Stories about International Relations from October, 2011
Thirteen Chinese sailors were killed earlier this month in an attack on two cargo ships. Nine Thai soldiers have claimed responsibility, which the Thai government says is theirs alone, but contradicting points in the case have left many with lingering doubts.
America decided to establish a virtual U.S embassy for Iran. In Khodnevis a cartoon says “Imam [Khomeyni]how can we climb up this embassy's wall”. The cartoon refers to Iran hostage crisis where 52 Americans were held hostage for 444 days from November 4, 1979 to January 20, 1981.
Today's main headline in Yemen was the sudden departure of Vice President Abdu Rabbu Mansoor Hadi to the US for medical treatment. Hadi's absence adds a new snag to the signing of the unpopular GCC deal, which Yemeni president Ali Abdullah Saleh has been putting off for months. Noon Arabia has more.
Some Myanmar netizens are asking BBC to apologize for publishing an ‘inaccurate' map of Myanmar's ethnic groups. BBC has already updated the map but netizens still want a formal apology
Ordinary Ukrainians are using citizen media and social networks to voice their commitment to European values and organize rallies in support of Ukraine's European orientation. Veronica Khokhlova reports.
“2011 will hopefully be looked back as the year when both the right to internet access and the threat to internet freedom were both recognized and tech companies collaborating with human rights organizations set out standards to address the problem and uphold a fundamental right”: Notes from the Cuban Exile...
Marat Sartpaev provides an analysis of the Kyrgyzstan's bid for a non-permanent member of the UN Security Council, outlining the possible reasoning behind the failure and future prospects of the Kyrgyz diplomacy.
Joshua Foust analyzes the ongoing discussions on whether the U.S.’s decision to re-engage with the Karimov regime in Uzbekistan represents a least-bad option for the region.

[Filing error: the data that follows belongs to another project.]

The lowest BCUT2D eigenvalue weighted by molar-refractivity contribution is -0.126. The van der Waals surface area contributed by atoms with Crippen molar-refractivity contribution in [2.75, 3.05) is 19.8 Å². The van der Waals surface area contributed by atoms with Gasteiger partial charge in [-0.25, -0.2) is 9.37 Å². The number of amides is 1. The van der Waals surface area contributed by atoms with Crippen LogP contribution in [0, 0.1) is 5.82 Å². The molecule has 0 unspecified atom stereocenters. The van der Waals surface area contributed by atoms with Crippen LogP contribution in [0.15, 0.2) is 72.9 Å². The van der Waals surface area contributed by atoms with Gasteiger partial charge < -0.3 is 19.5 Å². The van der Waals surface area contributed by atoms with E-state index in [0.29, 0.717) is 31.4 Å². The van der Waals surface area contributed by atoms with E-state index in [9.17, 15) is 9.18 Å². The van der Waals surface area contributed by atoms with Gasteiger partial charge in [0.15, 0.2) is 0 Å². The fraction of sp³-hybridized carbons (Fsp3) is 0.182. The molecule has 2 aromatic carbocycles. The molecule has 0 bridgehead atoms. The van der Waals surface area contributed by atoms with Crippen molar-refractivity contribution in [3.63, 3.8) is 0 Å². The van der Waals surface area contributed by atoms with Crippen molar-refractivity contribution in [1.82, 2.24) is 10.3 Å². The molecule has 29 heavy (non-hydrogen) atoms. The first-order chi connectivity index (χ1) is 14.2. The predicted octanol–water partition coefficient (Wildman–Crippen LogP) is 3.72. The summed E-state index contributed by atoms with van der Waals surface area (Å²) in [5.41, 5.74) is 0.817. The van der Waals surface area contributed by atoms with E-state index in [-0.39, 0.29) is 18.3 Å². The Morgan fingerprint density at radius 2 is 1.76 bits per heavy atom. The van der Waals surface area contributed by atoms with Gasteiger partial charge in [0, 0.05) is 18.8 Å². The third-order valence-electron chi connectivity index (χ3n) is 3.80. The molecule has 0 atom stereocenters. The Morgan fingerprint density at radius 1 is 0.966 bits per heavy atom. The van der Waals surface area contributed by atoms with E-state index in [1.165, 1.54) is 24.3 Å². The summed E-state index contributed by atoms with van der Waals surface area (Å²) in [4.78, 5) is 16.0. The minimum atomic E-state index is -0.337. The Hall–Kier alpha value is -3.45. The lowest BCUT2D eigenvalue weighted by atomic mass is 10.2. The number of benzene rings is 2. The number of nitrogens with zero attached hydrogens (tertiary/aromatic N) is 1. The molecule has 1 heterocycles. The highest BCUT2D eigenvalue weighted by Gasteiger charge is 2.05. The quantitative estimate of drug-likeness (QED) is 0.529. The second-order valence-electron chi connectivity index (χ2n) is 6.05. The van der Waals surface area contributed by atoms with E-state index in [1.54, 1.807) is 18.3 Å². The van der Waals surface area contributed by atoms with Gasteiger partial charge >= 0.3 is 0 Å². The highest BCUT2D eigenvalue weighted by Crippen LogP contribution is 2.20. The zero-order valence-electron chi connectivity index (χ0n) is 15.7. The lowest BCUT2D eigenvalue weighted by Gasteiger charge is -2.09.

France has taken a legal step which makes it more difficult for foreign students who have graduated from French universities to work on French territory and thus change their student visa permit into a working visa. Julie Owono reports on reactions to the new immigration rules.
Algerian blog Algérie-Politique published a round-up of Algerian journalists’ comments [fr and ar] on the October 23 Tunisian constituent election. Many were very impressed and inspired by this “example of democracy”.
“Watching the fall of dictators, one after another, thousands of miles away, we can only reflect on the sequel such a process could generate on our own island”: Yoani Sanchez thinks that Qaddafi's death holds some lessons for Cuba.
Johan Lagerkvist from ChinaRoader looks into the dynamic between the authoritarian China and democratic Brazil in the future international politics.
Brazilian lawyer and researcher Vanessa Bueno, based in Portugal, launched the blog O Direito Sem Fronteiras (Law Without Borders) [pt] where she gives tips and writes reviews about legal issues, especially for migrants between Portugal, Brazil and Angola. She has also created a group on Facebook aiming to promote debate.
Jonathan Hibberd of Chicken in Kiev addresses how Ukrainian politicians are increasingly becoming a pariah in the European Union, following the verdict of opposition leader Yulia Timoshenko.
National Fisheries Solidarity Movement (NAFSO) blog informs that members of nine Sri Lankan fishing families from Kalpity have started a hunger strike demanding release of their loved ones from Andaman Jail. These fishermen were captured more than 20 months ago by Indian Navy for alleged trespassing in Indian territories.
On Sunday, the earthquake that struck Van, a city in South Eastern Turkey, was felt in Yerevan, the Armenian capital, and other parts of the small South Caucasus country. Onnik Krikorian reports.
Generation Y and Havana Times blog about today's United Nations vote on the US-Cuba economic embargo.
Luis Cezar, from the blog Brasil Que Vai, publishes a paper by Helena de Souza which reports on documents released by Wikileaks that link journalists from the main Brazilian TV network and one of the largest in the world, Rede Globo, with the US State Department.
The British Embassy in Baku, Azerbaijan, has announced that newly arrived Ambassador Peter Bateman will take questions via Twitter on Thursday 27th October.
The Movimento Kontra Deve (Movement Against Debt) and East Timor and Indonesia Action Network (ETAN) have launched a joint petition to “For a Debt-Free Timor-Leste”. The Government of Timor-Leste is currently free of debt. Despite current substantial income from petroleum resources, the government has announced plans to begin borrowing.
Since he took over as Zambia’s president after the September 20 election, Michael Sata has committed several diplomatic blunders. The biggest talking point is his apology to the Angolan government for former Zambian ruling party MMD's support of the then Angolan rebel movement.